Written By Cathy Drinkwater Better

When my kids were growing up, their three least favorite words in the English language were “back to school.” Well, their second-least-favorite, actually, after “clean your room.”

“Back to school” meant shopping for school supplies. With me. The only thing worse, as far as they were concerned, was a trip to the dentist. On their birthday.

My goal was always to get everything on their school supplies lists for under 100 bucks and in less than four hours (that’s how long it took my Valium to wear off). So I’d drag all three of them to the warehouse outlet, commandeer a flat-bed cart, and tell them, “We’re not leaving until we have all your school supplies or the cart collapses, whichever comes first.” My kids have never really shared my enthusiasm for buying in bulk.

“Mom,” begged my high schooler one year, “can we please get some new book covers? I’ve been using the ÔMagnum, P.I.’ ones since I was in fifth grade, and the other kids are starting to make fun of me.”

“No,” I told him, “they’re just jealous. And last time I counted, there were only 150 left.”

Some kids change into forbidden clothes after leaving the house for school; others put on make-up or sneak metal rings into their noses and eyebrows. The minute my son was out of my sight, he’d switch his book covers for ones made out of brown paper bags.

Then there was the year I had to give my seven-year-old a lesson in economics. “My school supplies list says Ôtwo erasers’,” she noted. “Why are we buying two hundred?”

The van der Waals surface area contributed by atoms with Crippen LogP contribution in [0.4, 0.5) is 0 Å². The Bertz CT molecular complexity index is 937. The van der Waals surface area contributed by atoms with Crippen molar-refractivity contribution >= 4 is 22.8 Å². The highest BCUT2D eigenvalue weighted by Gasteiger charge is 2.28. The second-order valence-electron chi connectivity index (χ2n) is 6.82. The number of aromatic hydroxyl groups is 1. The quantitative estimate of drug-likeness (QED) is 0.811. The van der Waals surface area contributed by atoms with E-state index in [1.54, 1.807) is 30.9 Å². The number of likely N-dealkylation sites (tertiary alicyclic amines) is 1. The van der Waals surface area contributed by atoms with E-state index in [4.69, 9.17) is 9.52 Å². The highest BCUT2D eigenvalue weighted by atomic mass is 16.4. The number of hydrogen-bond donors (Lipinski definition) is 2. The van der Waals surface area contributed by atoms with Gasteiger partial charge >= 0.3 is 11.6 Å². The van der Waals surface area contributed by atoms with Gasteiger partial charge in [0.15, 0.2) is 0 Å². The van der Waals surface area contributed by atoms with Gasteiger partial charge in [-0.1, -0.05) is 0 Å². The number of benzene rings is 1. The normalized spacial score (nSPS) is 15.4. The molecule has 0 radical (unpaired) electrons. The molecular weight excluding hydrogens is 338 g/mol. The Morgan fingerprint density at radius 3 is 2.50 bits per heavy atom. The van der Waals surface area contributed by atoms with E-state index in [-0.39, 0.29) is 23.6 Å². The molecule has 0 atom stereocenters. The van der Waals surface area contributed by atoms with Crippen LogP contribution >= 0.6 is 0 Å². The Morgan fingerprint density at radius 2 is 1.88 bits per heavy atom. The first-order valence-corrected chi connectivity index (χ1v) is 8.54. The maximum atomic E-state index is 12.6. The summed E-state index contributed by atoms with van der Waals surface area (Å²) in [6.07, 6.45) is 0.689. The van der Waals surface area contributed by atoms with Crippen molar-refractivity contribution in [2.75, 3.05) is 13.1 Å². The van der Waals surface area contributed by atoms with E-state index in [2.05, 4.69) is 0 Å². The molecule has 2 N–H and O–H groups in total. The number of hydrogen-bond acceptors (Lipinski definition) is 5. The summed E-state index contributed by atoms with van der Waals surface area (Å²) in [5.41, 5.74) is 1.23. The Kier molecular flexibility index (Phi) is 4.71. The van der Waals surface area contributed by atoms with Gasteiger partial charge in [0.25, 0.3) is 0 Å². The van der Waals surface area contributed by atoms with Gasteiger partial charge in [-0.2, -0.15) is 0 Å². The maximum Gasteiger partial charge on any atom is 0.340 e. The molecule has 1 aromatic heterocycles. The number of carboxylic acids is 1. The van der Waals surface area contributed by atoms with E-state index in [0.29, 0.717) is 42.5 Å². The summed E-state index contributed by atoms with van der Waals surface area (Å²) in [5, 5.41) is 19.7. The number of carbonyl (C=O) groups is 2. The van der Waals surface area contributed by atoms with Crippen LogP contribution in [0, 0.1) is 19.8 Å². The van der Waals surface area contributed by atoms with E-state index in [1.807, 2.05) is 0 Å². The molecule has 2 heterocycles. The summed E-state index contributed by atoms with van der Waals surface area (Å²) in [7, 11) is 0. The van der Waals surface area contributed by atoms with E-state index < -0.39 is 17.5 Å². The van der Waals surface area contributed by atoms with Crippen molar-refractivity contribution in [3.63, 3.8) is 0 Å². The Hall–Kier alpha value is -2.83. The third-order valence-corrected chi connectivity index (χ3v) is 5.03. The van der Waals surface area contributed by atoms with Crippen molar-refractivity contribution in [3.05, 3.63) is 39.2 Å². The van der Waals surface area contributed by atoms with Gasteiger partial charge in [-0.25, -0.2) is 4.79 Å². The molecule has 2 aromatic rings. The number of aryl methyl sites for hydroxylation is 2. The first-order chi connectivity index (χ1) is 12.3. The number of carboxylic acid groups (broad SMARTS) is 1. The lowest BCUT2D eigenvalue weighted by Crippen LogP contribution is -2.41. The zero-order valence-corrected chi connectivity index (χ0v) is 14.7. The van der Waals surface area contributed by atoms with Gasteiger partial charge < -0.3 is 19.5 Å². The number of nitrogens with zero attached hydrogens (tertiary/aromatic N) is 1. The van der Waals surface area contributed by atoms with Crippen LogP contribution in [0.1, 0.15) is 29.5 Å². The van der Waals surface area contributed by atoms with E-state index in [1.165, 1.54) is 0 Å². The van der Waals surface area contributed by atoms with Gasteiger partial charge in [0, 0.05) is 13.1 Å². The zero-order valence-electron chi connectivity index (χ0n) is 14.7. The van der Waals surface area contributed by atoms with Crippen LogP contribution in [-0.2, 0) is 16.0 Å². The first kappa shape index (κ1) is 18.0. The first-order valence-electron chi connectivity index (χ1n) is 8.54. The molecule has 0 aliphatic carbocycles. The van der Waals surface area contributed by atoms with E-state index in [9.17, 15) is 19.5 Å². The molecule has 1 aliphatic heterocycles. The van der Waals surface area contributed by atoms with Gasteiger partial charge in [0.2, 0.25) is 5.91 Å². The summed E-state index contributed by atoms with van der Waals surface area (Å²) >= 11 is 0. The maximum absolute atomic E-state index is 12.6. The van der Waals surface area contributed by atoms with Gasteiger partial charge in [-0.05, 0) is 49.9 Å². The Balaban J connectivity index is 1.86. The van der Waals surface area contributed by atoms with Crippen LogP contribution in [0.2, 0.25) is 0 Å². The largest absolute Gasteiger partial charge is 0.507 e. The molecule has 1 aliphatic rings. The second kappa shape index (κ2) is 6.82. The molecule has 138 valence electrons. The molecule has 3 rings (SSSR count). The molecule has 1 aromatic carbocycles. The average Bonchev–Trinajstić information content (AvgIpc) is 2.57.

“Because then they’re only 10 cents a piece,” I grunted, heaving a one thousand- count package of report folders onto the cart. “Now be a lamb
and climb that shelf and throw Mommy down that big carton of white glue.”

To tell you the truth, I’m not sure how much money I really saved by buying in bulk. Sometimes I’d forget to take inventory and load up on stuff we already had. The neighborhood kids didn’t seem all that thrilled when I gave out glue-sticks and plastic rulers for Halloween three years in a row; but I think their parents appreciated it.

One thing I always bought by the dozen was three-ring binders. Personally, I love a new three-ring binder: spotless blue canvas cover; colorful plastic divider tabs; sheets of smooth, unblemished, wide-ruled paper. I never wanted to make that first mark on one of its pristine pages, and I prided myself on keeping my binder nice and clean all year long. (My therapist blames my toilet training; but that’s another story.)